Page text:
NHS England officials are holding crisis talks over the introduction of a new database that extracts patient records from GP systems, as criticism mounts over the organisation's handling of the launch, its approach to informing the public about their options and privacy concerns.
Although care.data is due to start extracting and storing patient records next month, the British Medical Association (BMA) has also called for the scheme to be halted until the NHS has made better efforts to communicate its plans, according to the Telegraph.
Care.data will allow the NHS to sell access to datasets on to private companies and researchers, which supporters claim will greatly improve advancements in healthcare.
However, critics have hit out at the scheme and said that although the data will be 'pseudonymised', it will only be a matter of time before identifiable patient data will be held by a number of companies across the world and patients won't be able to do anything about it.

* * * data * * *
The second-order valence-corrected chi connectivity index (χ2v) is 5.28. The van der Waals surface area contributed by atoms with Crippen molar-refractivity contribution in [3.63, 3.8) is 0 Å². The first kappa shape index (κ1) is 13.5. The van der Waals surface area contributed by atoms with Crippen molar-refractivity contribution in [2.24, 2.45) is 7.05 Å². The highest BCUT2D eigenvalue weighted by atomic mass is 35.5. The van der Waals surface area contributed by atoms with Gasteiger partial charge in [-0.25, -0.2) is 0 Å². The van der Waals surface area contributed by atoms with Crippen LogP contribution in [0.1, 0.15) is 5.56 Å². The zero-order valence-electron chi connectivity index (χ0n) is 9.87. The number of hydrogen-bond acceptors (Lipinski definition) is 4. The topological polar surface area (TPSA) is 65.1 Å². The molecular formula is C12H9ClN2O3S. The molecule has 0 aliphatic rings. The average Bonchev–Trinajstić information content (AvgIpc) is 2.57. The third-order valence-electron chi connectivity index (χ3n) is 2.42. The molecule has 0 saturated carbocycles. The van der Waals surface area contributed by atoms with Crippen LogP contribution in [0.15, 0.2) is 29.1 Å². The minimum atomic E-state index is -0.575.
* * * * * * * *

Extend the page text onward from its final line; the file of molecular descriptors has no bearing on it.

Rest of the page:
This concern was amplified when it was revealed yesterday that the NHS itself has admitted in a risk analysis of the system that there is a risk of patient data being identified if the care.data datasets are companied with other publicly available datasets.
NHS England is currently distributing leaflets to households across the country about the benefits of care.data, which it claims provides “low-cost answers” to questions about the quality of care that would have been difficult to answer previously.
However, a poll for BBC Radio 4’s PM programme has found that less than a third of adults recall getting a leaflet about the changes to the handling of medical records. Only 29 percent of 860 adults polled by ICM research recalled getting one.
The poll also found that approximately 45 percent of people remain unaware of the plan to share data from their GP medical records.
NHS England told the BBC that the leaflets were only one way it was informing people about the changes, but it would look into why so few people reported receiving information through their letterboxes.
Find your next job with computerworld UK jobs